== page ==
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There’s a small valley at the bottom of the steep hill as you enter North Lake. It’s the reason that in the winter, on certain snowy afternoons, the school bus had to drop the children off at the top, and we walked what seemed like miles to our homes in the neighborhood. In that valley, there’s a creek which leads to a shallow pool of murky water. It always seemed like sewage to us, though it may not have been. I was a bully back then, and threw my best friend’s bike in that water, punishing him for being unable to defend himself. We played in the old pipe that connected one side of the valley to the other. We stepped on stones and logs to avoid the water, but taunted each other to dip our shoes into what we assumed was filth. I learned that my friend’s parents were getting divorced in that pipe, changing the dynamic of our friendship forever. My healthy home was a constant reminder of his broken family. Our friendship was a reminder of his stagnation, and so it ended.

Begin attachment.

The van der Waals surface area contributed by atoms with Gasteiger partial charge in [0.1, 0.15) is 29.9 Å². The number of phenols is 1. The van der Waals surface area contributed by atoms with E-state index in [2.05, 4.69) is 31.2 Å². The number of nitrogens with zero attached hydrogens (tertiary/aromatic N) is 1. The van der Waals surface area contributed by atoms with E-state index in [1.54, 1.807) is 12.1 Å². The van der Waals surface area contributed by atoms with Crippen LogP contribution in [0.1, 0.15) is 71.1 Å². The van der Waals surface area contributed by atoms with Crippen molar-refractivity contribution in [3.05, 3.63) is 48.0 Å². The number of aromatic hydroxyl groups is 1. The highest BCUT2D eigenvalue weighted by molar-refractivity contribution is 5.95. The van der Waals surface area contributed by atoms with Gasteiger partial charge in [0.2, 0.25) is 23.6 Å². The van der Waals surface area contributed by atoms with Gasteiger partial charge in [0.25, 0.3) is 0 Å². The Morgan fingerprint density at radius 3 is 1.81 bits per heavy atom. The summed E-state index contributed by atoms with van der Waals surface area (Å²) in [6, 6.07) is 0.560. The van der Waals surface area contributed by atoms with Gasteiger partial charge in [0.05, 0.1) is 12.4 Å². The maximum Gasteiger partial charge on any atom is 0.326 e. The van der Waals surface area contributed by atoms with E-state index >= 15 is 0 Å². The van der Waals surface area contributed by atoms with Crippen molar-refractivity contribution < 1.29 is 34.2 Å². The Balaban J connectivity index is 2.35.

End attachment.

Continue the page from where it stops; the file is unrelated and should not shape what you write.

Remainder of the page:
One day in December, I came down that hill to find a family wading in the water, their van  upside-down in the muck. It wasn’t a snowstorm, but it was snowing enough to pad the sound of the already quiet country road. I asked if I could help but there was little I could do. I remember the man, and maybe his wife and children, but I don’t recall doing much to make his life easier in that water. Maybe they had already called the emergency crews, or maybe they were self-sustained and didn’t need any more help than they had between them. I had never seen these people before and didn’t tell my parents what I saw, for reasons that I can’t explain. The next day, the family and the van were gone, and no one I knew could tell me what happened.

Gradually the water dried up in that valley. The creek was replaced with weeds. The tunnel lost its purpose. And I grew too old to play there anymore. All of my childhood summers spent dodging that putrid water now feels like it was  replaced with that family in the winter, watching as their van slowly sunk further into the muck.